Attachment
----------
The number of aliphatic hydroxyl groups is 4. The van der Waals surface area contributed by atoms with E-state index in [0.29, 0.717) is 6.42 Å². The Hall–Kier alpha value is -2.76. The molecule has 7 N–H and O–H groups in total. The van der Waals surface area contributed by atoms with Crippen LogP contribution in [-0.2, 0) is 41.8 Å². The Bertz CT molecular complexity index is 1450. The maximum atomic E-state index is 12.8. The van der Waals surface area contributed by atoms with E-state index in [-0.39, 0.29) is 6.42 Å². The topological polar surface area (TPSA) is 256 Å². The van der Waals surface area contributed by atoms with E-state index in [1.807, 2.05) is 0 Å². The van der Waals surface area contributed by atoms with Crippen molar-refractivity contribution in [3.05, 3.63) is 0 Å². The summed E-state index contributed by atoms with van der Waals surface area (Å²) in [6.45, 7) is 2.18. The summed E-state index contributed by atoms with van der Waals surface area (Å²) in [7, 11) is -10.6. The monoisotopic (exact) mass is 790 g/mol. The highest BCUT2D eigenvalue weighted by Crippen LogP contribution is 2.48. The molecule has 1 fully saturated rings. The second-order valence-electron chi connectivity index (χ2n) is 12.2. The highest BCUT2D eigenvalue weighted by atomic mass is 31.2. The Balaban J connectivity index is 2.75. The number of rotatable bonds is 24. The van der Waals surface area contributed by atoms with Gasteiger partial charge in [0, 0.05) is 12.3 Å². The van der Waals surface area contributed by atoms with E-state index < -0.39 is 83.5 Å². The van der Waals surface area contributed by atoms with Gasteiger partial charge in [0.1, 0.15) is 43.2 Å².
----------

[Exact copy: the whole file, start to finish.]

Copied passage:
The number of aliphatic hydroxyl groups is 4. The van der Waals surface area contributed by atoms with E-state index in [0.29, 0.717) is 6.42 Å². The Hall–Kier alpha value is -2.76. The molecule has 7 N–H and O–H groups in total. The van der Waals surface area contributed by atoms with Crippen LogP contribution in [-0.2, 0) is 41.8 Å². The Bertz CT molecular complexity index is 1450. The maximum atomic E-state index is 12.8. The van der Waals surface area contributed by atoms with E-state index in [-0.39, 0.29) is 6.42 Å². The topological polar surface area (TPSA) is 256 Å². The van der Waals surface area contributed by atoms with E-state index in [1.807, 2.05) is 0 Å². The van der Waals surface area contributed by atoms with Crippen molar-refractivity contribution in [3.05, 3.63) is 0 Å². The summed E-state index contributed by atoms with van der Waals surface area (Å²) in [6.45, 7) is 2.18. The summed E-state index contributed by atoms with van der Waals surface area (Å²) in [7, 11) is -10.6. The monoisotopic (exact) mass is 790 g/mol. The highest BCUT2D eigenvalue weighted by Crippen LogP contribution is 2.48. The molecule has 1 fully saturated rings. The second-order valence-electron chi connectivity index (χ2n) is 12.2. The highest BCUT2D eigenvalue weighted by atomic mass is 31.2. The Balaban J connectivity index is 2.75. The number of rotatable bonds is 24. The van der Waals surface area contributed by atoms with Gasteiger partial charge in [0, 0.05) is 12.3 Å². The van der Waals surface area contributed by atoms with E-state index < -0.39 is 83.5 Å². The van der Waals surface area contributed by atoms with Gasteiger partial charge in [0.1, 0.15) is 43.2 Å².